Some gripes aside, impressions are certainly much more positive than the last game I played. The videos look much more detailed and very smooth next to the Mega CD, and actually run a bit better than the Eurasia game. It again uses the same trick where the stills are merely video frames, and not higher quality as in Riven, so there is no jarring quality drop when you go between standing still to moving around. And the town looks quite lovely. Although it is a maze indeed. It will take a while before you remember where everything is.
Once again there are no subtitles, and one annoying problem is that the music is sometimes a bit too loud next to the voices, occasionally drowning them out. Luckily there’s an easily accessible in-game video player where you can watch any cutscene again. Considering this game is 100% cutscenes, it means you’ll never miss anything.
It’s a FMV game from the 90’s, so expecty cheesy CG animations and mostly unacceptable voices. And lip syncing? What lip syncing? I won’t lie, it is pretty jarring at times. The script doesn’t help either, you’ll often get gems like “maybe this perfume will protect me from this KILLER CARPET!”. No joke.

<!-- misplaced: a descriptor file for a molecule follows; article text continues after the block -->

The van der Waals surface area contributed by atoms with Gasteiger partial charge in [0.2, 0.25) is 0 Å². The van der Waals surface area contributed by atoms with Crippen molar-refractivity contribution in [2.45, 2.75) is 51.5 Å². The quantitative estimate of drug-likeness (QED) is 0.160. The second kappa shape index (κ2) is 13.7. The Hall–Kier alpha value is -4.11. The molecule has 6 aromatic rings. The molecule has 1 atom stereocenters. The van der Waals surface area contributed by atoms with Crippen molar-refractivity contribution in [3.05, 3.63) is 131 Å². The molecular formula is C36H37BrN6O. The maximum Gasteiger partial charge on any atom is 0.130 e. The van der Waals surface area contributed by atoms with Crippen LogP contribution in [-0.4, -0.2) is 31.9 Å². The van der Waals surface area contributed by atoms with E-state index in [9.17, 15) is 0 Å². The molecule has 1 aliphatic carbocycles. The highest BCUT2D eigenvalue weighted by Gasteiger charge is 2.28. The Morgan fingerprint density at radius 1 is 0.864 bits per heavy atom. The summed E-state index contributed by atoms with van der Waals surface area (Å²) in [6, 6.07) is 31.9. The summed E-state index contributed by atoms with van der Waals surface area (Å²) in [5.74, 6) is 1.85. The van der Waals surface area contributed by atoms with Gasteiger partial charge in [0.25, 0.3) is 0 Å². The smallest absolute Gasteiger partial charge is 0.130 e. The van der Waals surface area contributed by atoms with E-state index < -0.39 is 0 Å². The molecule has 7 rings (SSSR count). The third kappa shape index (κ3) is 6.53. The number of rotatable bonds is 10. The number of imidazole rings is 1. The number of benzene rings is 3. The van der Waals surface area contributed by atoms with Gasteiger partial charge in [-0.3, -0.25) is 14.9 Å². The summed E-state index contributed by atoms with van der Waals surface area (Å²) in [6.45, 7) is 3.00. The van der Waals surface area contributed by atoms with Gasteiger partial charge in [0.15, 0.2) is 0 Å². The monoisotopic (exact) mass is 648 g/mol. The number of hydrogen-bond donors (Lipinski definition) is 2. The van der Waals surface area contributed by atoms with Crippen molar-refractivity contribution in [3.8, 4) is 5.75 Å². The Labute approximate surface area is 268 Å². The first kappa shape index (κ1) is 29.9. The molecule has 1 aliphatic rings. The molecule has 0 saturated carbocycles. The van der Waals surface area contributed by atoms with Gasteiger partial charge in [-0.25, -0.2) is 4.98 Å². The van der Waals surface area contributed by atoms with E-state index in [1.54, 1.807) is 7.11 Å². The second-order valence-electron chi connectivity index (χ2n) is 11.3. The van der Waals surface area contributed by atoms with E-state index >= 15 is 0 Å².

I was surprised to discover during the game that there are connections to Mansion of Hidden Souls. The theme of butterflies as human souls is once again present, although it has a more tangential role this time around. As I said, the gameplay is also exactly the same. Overall, it feels like it was made by the same team – unlike, say, the actual Mansion of Hidden Souls sequel on the same platform. Strange how that works.
I said that it looks like it could have been made by the same team, but a cursory look at the credits shows that it is not so. In fact, the only returning lead is the composer. I wasn’t expecting this. Also a shame that System Sacom doesn’t seem to be mentioned anywhere during the game. All credits reference single individuals, Sega or Atlus (who published it in the USA).
But know what’s even more unexpected? Apparently the director of Lunacy, Hiroyuki Maruhama, also directed Deep Fear. I never even knew that System Sacom co-developed that game. And after playing this one, I now feel quite interested in Deep Fear too. Since everybody is going to be busy with Resident Evil 3, I might as well get my own dose of survival horror too.